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Bridget Fonda and Nicolas Cage in "It Could Happen To You" | Sony
Bridget Fonda and Nicolas Cage in “It Could Happen To You” | Sony

When you boil movies down to their true essence, they are an attempt by the filmmaker to give a new or fun interpretation of some aspect of the “human condition.” Pitch meetings are routinely started with the phrases “Everybody likes….” or “Everybody needs…” or “Everybody wants….”

The most common movie themes revolve around some aspect of love, followed closely by money.

Most of us are fully aware that it’s possible to achieve millionaire status through hard work, having a talent, or being a star athlete. However we’re also fully aware that working hard, having talent and being good at sports carry no guarantee of financial success. Therefore, one of the most prevalent fantasies is that of sudden riches.

This fantasy is the reason millions hope that pure luck will be on their side when they buy lottery tickets or register for the Publisher’s Clearinghouse sweepstakes. Others look for more active and fun ways to win a million dollars, such as the annual Madden tournaments, the Pillsbury Bake Off, or the Bassmaster Classic Fishing Championships.

Sometimes you do not have to be a celebrity or sports star to take part in major championships, take a look at “Shark Cage,” for example, where amateur poker players are given the chance to play against celebrities for chance to win a million dollars.

Shark Cage

The movie industry has also tapped into this fantasy. Here are six of the best movies about people who suddenly find themselves super-rich.

1. “Vegas Vacation” (1997)

Vegas VacationWith almost every step in Las Vegas, one sees the chance to win life-changing riches. Clark Griswold (Chevy Chase) studies every game and loses, while his son Rusty (equipped with a fake ID) wins every game he tries.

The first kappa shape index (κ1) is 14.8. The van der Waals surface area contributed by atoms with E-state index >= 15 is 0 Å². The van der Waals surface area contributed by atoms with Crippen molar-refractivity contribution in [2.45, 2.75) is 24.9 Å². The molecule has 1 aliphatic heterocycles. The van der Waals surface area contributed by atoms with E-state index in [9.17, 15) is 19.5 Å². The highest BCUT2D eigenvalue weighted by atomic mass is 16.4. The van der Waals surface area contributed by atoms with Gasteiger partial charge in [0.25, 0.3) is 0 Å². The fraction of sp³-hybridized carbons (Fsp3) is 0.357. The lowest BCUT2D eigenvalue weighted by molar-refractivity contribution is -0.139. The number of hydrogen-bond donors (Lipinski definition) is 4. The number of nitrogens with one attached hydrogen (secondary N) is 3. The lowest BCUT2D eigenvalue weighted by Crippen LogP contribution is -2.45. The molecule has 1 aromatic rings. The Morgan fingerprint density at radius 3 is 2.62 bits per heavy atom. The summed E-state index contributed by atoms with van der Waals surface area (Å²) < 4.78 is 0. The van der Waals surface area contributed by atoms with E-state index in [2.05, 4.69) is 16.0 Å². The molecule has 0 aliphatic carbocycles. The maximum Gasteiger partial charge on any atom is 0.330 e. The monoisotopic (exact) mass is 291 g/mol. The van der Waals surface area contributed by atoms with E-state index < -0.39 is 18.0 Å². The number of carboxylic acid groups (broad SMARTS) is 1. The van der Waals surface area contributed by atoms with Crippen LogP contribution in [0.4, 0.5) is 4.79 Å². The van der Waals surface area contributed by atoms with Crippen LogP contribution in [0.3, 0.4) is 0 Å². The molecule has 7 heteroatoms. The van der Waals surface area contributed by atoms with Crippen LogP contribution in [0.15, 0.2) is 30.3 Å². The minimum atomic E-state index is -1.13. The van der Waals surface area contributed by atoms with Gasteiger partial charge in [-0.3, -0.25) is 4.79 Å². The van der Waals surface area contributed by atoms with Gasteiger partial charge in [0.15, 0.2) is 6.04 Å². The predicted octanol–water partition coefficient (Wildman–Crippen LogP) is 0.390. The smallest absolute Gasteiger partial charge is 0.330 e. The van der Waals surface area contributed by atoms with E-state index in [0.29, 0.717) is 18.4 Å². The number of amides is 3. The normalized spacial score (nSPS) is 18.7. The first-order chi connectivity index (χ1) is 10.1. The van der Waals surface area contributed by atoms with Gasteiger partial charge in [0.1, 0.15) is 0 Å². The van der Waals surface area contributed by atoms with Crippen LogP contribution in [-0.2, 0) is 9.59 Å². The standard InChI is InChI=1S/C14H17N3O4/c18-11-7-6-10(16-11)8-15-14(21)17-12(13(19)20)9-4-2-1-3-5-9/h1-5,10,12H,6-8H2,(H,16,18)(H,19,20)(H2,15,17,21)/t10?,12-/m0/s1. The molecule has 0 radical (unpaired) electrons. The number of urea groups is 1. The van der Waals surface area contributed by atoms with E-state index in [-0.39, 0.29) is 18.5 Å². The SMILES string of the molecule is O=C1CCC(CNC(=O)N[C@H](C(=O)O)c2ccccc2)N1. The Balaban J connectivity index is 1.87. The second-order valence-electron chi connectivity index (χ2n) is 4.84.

Clark ends us going through his bankroll attempting to get even, while Rusty wins three cars, a ton of money and scores a complimentary high-roller suite.

“Vegas Vacation” touches on every Vegas stereotype, and while it didn’t make our top two Vegas movie list, it is one of the best of the “Vacation” films. Look for a brand new film in the franchise, titled simply “Vacation,” in theaters July 31, 2015.

2. “It Could Happen to You” (1994)

This Nicolas Cage film is one of the best movies about winning money. Cage plays Charlie Lang, a New York cop who finds himself short of cash and is unable to tip the coffee shop waitress, played by Bridget Fonda.

He jokes that if he wins the lottery that night, he’ll come back and give her half. It turns out to be Charlie’s lucky day; he wins $4 million and goes back to the coffee shop to follow through on his promise. Charlie’s wife, on the other hand, wants all the cash for herself.

The movie virtually guarantees that you’ll buy a lottery ticket the next day, and drives home the fact that nice people with money are still nice people and that greedy people are never happy regardless of what they have.

3. “The Cooler” (2003)

Las Vegas is full of superstitions, and one of the oldest is the existence of “coolers.” It was believed that coolers were followed by bad luck to such a degree that they could end a “lucky streak” just by showing up at the table.

In “The Cooler,” William H. Macy plays the role of a cooler perfectly. Macy works for one of the casinos, where his only job is to go to any table where the house is losing big. Every aspect of the cooler’s life is unlucky, until he falls for one of the cocktail servers at the casino.